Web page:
AUSTIN, Texas – July has just begun, but we finally reached the peak in 2019. This weekend, a movie will hit theaters whose entire premise is unironically dependent on the modern app-driven gig economy.
"By the way, Uber hates this movie," comedian Kumail Nanjiani said after a lot of RTX Austin 2019 attendees had just watched his movie "Ride Me 80s Buddy Cop," Stuber. "It's about a guy kidnapping someone in an Uber – it's like the Titanic was made for carnival cruise ships."
When listening to "Uber" and "Film", which immediately close, causes chills, do not fret: Stuber turns out to be less marketing fanatic than Stranger Things 3 , The omnipresent modern taxi company had no direct involvement, though it had a role to play, says director Michael Dowse. This is due to the Kleenex principle: using a fake brand would immediately remove people from the movie.
In order not to be charged with defamation, the Stuber team used Uber properly on the screen, including rating drivers, setting targets, and participating in Uber Pools (all without the real UI). On this basis, the filmmakers built perhaps the most unexpected, exaggerated comedy of the year. And if you need further proof that things were driven by comedy, not commercialization, look at the main vehicle of the film – a Nissan Leaf. The gasless EV could go up in flames after a few epic chases.
"With the Nissan Leaf, we have just added a line in ADR [Automated Dialog Replacement, or dubbing]," says Nanjiani. "No, how did it explode! It must have been propane!" – OK, now Nissan is totally cool with it. "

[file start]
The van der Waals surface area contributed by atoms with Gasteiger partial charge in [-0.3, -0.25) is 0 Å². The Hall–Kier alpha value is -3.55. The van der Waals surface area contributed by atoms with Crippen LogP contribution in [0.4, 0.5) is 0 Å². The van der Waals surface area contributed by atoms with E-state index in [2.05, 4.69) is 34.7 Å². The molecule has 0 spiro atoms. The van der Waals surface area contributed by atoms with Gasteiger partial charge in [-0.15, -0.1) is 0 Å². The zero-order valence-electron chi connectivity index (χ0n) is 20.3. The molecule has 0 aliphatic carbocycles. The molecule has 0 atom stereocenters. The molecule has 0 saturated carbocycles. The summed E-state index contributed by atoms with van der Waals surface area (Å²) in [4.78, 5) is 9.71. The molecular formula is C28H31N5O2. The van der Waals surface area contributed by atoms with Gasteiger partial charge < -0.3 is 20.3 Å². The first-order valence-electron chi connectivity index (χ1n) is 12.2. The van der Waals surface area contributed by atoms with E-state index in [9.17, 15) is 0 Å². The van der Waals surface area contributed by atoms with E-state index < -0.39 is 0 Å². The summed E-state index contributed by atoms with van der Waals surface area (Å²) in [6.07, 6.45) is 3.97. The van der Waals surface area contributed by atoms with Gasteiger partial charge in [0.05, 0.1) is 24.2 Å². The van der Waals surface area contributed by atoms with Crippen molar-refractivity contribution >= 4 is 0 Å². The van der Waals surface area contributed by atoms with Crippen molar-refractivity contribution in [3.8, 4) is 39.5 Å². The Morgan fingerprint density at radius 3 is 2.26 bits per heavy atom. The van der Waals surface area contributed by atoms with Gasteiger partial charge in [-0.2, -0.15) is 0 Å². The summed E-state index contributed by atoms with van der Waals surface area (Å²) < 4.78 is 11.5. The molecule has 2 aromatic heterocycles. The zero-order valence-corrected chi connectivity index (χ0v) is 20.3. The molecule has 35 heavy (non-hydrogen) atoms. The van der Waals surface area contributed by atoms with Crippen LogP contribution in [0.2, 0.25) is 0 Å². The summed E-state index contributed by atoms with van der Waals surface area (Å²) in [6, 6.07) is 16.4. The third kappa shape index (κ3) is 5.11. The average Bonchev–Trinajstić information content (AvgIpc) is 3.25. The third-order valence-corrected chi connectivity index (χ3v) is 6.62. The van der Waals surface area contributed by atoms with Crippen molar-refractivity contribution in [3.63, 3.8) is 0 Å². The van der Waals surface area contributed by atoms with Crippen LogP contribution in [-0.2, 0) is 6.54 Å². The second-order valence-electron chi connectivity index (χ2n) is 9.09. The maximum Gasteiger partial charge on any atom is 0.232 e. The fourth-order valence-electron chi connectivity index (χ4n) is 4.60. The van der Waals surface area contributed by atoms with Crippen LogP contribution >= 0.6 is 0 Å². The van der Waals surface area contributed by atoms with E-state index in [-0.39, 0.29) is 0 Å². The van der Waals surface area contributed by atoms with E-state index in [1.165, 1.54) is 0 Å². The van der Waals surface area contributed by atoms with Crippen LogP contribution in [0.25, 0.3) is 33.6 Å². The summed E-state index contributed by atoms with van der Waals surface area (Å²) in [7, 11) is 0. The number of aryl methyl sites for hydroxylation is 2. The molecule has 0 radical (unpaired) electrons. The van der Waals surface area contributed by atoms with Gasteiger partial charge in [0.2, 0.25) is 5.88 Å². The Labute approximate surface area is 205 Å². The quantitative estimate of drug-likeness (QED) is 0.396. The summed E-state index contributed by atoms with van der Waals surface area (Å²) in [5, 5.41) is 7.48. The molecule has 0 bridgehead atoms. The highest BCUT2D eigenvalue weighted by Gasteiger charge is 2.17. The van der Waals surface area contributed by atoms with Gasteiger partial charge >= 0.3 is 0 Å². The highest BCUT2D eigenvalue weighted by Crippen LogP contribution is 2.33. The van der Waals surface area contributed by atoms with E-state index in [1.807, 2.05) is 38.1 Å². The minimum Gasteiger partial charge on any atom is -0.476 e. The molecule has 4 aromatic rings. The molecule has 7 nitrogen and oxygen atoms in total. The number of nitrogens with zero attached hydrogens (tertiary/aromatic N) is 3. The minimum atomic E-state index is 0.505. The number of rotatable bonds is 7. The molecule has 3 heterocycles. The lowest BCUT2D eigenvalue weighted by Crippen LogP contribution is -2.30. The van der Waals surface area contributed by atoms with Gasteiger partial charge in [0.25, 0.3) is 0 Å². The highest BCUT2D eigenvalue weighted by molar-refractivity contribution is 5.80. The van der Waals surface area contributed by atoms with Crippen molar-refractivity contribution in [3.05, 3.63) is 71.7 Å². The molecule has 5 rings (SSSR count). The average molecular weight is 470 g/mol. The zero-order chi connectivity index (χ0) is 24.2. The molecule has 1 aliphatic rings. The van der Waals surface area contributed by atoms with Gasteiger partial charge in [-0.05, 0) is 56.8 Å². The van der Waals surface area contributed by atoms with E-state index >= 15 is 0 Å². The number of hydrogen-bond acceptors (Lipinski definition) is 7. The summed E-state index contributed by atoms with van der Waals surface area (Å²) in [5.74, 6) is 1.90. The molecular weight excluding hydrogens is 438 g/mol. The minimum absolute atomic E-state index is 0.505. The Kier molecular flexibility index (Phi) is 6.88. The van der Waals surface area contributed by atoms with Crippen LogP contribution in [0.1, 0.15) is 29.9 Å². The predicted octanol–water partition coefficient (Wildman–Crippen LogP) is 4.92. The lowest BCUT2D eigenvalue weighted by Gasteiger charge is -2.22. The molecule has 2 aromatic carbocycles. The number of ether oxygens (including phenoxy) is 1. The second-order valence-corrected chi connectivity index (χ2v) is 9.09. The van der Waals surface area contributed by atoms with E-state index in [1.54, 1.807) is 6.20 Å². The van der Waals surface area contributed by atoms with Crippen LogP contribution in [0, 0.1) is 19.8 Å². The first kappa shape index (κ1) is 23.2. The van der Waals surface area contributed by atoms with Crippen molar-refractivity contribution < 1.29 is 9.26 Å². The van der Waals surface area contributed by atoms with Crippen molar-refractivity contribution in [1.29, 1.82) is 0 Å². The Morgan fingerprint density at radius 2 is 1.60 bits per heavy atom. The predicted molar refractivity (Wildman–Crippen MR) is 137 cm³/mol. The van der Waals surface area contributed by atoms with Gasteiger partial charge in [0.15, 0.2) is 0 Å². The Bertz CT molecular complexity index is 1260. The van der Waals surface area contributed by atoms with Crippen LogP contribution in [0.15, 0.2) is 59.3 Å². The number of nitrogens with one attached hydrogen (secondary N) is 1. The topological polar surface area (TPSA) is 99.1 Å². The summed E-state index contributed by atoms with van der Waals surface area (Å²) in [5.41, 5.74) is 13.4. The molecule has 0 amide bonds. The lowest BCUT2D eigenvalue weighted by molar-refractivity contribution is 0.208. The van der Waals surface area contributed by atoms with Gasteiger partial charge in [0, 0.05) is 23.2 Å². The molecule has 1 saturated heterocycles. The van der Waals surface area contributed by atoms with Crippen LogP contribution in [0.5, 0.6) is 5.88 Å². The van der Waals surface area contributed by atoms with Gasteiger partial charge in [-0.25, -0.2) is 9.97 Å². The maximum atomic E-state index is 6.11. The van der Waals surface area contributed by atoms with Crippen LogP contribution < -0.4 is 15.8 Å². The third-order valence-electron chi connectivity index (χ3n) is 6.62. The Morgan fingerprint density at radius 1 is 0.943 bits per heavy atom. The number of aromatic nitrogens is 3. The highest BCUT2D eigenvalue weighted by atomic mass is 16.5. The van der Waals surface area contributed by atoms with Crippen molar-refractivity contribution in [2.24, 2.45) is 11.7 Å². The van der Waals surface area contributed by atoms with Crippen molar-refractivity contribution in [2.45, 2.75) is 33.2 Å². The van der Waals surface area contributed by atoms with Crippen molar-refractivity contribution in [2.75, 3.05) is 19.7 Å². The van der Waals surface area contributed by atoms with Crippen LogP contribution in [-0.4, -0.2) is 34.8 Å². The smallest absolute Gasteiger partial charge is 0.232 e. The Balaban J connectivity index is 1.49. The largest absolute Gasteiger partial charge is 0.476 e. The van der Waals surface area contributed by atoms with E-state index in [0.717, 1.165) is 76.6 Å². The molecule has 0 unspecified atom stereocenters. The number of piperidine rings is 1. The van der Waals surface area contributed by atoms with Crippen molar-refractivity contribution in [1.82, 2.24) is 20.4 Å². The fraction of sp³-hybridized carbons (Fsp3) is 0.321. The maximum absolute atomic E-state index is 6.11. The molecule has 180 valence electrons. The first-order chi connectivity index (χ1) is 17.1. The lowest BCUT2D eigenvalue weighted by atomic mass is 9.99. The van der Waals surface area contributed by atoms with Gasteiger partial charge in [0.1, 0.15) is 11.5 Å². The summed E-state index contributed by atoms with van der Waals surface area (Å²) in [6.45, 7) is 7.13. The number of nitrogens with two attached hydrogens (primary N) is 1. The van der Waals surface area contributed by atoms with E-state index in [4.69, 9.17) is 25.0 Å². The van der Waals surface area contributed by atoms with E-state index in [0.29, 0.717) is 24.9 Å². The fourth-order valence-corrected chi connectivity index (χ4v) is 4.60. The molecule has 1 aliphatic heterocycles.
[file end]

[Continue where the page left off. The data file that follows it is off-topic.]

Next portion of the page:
Be Prepared to Be Stubbed  In Stuber Stu (Nanjiani) works in a sports shop and drives part-time for Uber so he can make a small nest egg to Becca (Betty Gilpin , GLOW ) to impress. She is the woman he loves and of course regards him as a platonic shoulder he can cry on. His brother Richie (Jimmy Tatro, American Vandal, 19459022) finds the whole arrangement funny and decides whenever possible for stu rides. He even gives his favorite employee a nickname: Stu-ber. ( Editor's note: I know, I know, it's getting better Stay with us. )
Elsewhere, Vic (Dave Bautista, Guardians of the Galaxy and Blade Runner 2049 ) works for the LAPD and has thwarted his attempts to seize the heroin trader who had once taken his partner out of circulation. This persecution has kept Vic from the nascent art career of his daughter Nicole (Natalie Morales) – he was so absent-minded that he planned the much-needed Lasik on the same day as opening her first gallery show.
So, to insure her father For the show, Nicole picks up her dad's phone and installs Uber (a guy should not go to Lasik after all). But before Vic announces the gallery as the first ride-through destination, he gets a tip on another big product donation involving his whale-watching heroin dealer. Whatever a bad sharing economy fan accepts, this gig will have more than they expected – and unfortunately this fan is a gentle stu.
"Oh, I understand," says Stu as they begin their ride-sharing opportunities. "Let me drive you to all the Sarah Connors in town."
A film that knows what it is (and nothing more)
Although it depends on this very modern conceit, Stuber feels absolutely like a step backwards: a buddy comedy that might have happened in the 80s, 90s or early 2000s. These kinds of movies are more and more directly streaming or do not exist given the economic realities in the film industry (nowadays, if you do not swing after the critical worship of Moonlight or the box office of ) , Avengers why bother?). Every now and then, an indie studio lands in a movie that feels fresh – Annapurna's Booksmart for example, delivered one recent high-school buddy comedy from a woman's perspective – but Stuber is a rarity. In an era of sequels, remakes, and adaptations, 20th Century Fox has produced an original studio comedy. This is worthy of recognition – even though the film has been widely adopted from all previous buddy films.